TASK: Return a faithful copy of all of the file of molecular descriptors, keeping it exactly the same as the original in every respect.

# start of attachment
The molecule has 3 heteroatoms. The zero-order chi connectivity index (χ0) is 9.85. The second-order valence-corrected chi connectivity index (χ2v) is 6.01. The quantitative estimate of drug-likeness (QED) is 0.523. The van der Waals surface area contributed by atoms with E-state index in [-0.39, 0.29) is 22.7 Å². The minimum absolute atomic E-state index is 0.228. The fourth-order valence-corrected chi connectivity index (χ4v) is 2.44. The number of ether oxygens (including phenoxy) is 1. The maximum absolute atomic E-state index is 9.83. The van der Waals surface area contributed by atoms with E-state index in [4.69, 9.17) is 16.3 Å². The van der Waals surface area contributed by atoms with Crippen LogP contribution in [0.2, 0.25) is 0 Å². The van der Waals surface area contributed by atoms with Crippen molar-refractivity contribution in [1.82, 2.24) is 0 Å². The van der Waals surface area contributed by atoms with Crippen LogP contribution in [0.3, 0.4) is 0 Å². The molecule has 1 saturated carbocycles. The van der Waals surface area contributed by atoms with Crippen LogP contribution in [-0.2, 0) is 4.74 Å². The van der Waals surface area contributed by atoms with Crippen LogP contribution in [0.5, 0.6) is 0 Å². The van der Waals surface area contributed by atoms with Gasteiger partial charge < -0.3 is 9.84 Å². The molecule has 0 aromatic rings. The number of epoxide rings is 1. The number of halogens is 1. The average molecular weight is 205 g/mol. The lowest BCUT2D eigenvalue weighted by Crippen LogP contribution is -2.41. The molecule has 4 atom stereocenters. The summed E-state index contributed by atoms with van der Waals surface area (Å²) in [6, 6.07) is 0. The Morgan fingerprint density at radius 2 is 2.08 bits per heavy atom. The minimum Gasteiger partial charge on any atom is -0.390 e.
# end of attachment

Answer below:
The molecule has 3 heteroatoms. The zero-order chi connectivity index (χ0) is 9.85. The second-order valence-corrected chi connectivity index (χ2v) is 6.01. The quantitative estimate of drug-likeness (QED) is 0.523. The van der Waals surface area contributed by atoms with E-state index in [-0.39, 0.29) is 22.7 Å². The minimum absolute atomic E-state index is 0.228. The fourth-order valence-corrected chi connectivity index (χ4v) is 2.44. The number of ether oxygens (including phenoxy) is 1. The maximum absolute atomic E-state index is 9.83. The van der Waals surface area contributed by atoms with E-state index in [4.69, 9.17) is 16.3 Å². The van der Waals surface area contributed by atoms with Crippen LogP contribution in [0.2, 0.25) is 0 Å². The van der Waals surface area contributed by atoms with Crippen molar-refractivity contribution in [1.82, 2.24) is 0 Å². The van der Waals surface area contributed by atoms with Crippen LogP contribution in [0.3, 0.4) is 0 Å². The molecule has 1 saturated carbocycles. The van der Waals surface area contributed by atoms with Crippen LogP contribution in [-0.2, 0) is 4.74 Å². The van der Waals surface area contributed by atoms with Crippen LogP contribution in [0.5, 0.6) is 0 Å². The van der Waals surface area contributed by atoms with Gasteiger partial charge < -0.3 is 9.84 Å². The molecule has 0 aromatic rings. The number of epoxide rings is 1. The number of halogens is 1. The average molecular weight is 205 g/mol. The lowest BCUT2D eigenvalue weighted by Crippen LogP contribution is -2.41. The molecule has 4 atom stereocenters. The summed E-state index contributed by atoms with van der Waals surface area (Å²) in [6, 6.07) is 0. The Morgan fingerprint density at radius 2 is 2.08 bits per heavy atom. The minimum Gasteiger partial charge on any atom is -0.390 e.